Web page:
It was an honour to be there yesterday at St. Michael’s Basilica for the very poignant State Funeral of former Prime Minister, the Right Honourable John Napier Wyndham Turner.
I think we all felt so aware that Covid19 restrictions had made the event very different. Only 170 people in the magnificent St. Michael’s Cathedral Basilica which would have been filled to its capacity of 1600 people gathering to celebrate the life of this truly great Canadian.
We arrived early to make physical distancing possible. We were seated only 3 to a pew, with 2 pews vacant between those occupied. We nodded to one another. Art Eggleton, Bill and Cathy Graham, Gerry Grafstein, David and Sharon Johnston, Mayor Tory. Ralph Goodale and Howard Brown sported their TURNER swag from the 1984 Liberal Leadership Convention, which made us smile under our masks.
But mainly we sat in silence, taking time for personal reflection on the influence and legacy of this inspiring leader, for each of us and for Canada.
Then we stood as John McDermott sang his almost therapeutic version of Amazing Grace, accompanied by guitarist Jason Fowler.
We looked back to the nave and could see the red serge of the RCMP officers with masks who then began to slowly guide the Canadian flag-draped coffin to the front of the church.
The Honorary pall-bearers followed; 15 elegant, dignified colleagues and friends of Mr. Turner, perhaps a little uncomfortable in their masks.
The family walked slowly after, nodding to friends in the aisles, but so clearly together for each other.
Reverend Edward Curtis, Rector welcomed us.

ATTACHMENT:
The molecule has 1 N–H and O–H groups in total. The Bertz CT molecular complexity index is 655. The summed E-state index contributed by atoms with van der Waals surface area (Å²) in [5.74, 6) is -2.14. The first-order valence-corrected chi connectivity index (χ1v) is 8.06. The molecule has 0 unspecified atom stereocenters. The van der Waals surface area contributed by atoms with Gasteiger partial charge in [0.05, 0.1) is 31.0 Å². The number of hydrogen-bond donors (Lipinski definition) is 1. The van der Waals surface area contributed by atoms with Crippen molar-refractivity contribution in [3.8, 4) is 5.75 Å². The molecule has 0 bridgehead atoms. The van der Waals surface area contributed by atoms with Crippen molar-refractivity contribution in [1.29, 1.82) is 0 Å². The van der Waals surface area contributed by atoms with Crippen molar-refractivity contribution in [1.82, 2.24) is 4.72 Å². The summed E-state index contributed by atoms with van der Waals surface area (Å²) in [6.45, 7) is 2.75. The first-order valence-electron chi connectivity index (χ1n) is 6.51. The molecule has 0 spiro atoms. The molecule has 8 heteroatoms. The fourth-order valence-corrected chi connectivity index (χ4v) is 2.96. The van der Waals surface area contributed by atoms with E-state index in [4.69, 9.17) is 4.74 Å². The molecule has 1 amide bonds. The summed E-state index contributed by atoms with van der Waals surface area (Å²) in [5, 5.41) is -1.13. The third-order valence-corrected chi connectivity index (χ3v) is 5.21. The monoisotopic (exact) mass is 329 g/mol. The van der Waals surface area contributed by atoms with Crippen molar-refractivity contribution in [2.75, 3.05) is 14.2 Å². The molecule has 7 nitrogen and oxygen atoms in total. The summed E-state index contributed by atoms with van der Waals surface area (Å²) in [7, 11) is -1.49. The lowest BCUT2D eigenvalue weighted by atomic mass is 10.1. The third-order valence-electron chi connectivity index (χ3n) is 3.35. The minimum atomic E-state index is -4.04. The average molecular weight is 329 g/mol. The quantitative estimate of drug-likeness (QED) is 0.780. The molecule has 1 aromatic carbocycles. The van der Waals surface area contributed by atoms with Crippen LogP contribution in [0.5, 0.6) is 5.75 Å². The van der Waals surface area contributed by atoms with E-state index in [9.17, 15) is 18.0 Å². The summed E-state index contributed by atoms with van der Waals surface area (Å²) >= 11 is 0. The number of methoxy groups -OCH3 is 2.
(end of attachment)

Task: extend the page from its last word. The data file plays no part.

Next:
The Prime Minister spoke personally and with huge respect about his predecessor who always reminded us that ‘Democracy does not happen by accident’.
Words of Remembrance followed.
Historian and educator Dr. Richard Always spoke of the amazing political and policy legacy of John Turner M.P., Finance Minister, Justice Minister and Prime Minister, citing Legal Aid as his proudest accomplishment.
Lifelong friend since their days at Camp Temagami, Michael de Pencier focused on their shared love of nature and the North, and their tremendous record in fighting to protect Canada’s wilderness and waters.
Elizabeth Turner then spoke about her dad with such love and detail that we almost felt we had been there with them on their family canoe trips and around their campfires.
Prayers, readings, the Homily by Msgr. Samuel Bianco and Communion - with Covid precautions - as John McDermott sang his haunting version of Ave Maria.
The service concluded with the Prayer of Commendation and then we listened to the Choir’s inspiring version of O Canada.
The Recessional Hymn was fittingly ‘How Great Thou Art’.
We sat down again to ensure that the exit was safe and looked down again at the beautiful programme – the picture of a young vital John Turner, the Coat of Arms of Canada, and his quote “In any democracy, there is always a tug-of-war between policies to achieve equality, and policies to promote excellence. I am certain that Canada can achieve both equality and excellence.”
Mr. Turner has passed the torch. We will honour his legacy by accepting his challenge to never take democracy for granted and to strive every day for equality and excellence.